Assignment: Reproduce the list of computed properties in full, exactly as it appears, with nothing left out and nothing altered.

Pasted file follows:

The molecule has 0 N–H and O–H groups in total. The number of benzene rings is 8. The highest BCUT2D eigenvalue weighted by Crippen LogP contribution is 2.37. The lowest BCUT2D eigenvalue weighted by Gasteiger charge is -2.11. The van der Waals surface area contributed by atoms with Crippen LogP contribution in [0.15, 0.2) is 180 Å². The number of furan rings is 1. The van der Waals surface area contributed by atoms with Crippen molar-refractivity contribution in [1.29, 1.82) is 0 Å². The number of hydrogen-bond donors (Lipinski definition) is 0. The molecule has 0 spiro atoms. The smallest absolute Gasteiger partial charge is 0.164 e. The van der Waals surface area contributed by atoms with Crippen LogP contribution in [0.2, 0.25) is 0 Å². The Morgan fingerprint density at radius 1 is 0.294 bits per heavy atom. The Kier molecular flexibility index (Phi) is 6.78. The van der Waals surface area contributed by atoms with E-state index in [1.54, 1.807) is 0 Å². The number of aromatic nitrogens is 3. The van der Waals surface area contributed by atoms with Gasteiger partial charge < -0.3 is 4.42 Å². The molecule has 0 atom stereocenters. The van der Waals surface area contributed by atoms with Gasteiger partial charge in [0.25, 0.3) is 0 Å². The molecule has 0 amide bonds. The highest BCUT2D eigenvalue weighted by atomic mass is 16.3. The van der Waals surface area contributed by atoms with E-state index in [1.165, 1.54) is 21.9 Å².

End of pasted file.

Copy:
The molecule has 0 N–H and O–H groups in total. The number of benzene rings is 8. The highest BCUT2D eigenvalue weighted by Crippen LogP contribution is 2.37. The lowest BCUT2D eigenvalue weighted by Gasteiger charge is -2.11. The van der Waals surface area contributed by atoms with Crippen LogP contribution in [0.15, 0.2) is 180 Å². The number of furan rings is 1. The van der Waals surface area contributed by atoms with Crippen molar-refractivity contribution in [1.29, 1.82) is 0 Å². The number of hydrogen-bond donors (Lipinski definition) is 0. The molecule has 0 spiro atoms. The smallest absolute Gasteiger partial charge is 0.164 e. The van der Waals surface area contributed by atoms with Crippen LogP contribution in [0.2, 0.25) is 0 Å². The Morgan fingerprint density at radius 1 is 0.294 bits per heavy atom. The Kier molecular flexibility index (Phi) is 6.78. The van der Waals surface area contributed by atoms with E-state index in [1.54, 1.807) is 0 Å². The number of aromatic nitrogens is 3. The van der Waals surface area contributed by atoms with Gasteiger partial charge < -0.3 is 4.42 Å². The molecule has 0 atom stereocenters. The van der Waals surface area contributed by atoms with Gasteiger partial charge in [0.25, 0.3) is 0 Å². The molecule has 0 amide bonds. The highest BCUT2D eigenvalue weighted by atomic mass is 16.3. The van der Waals surface area contributed by atoms with E-state index in [1.165, 1.54) is 21.9 Å².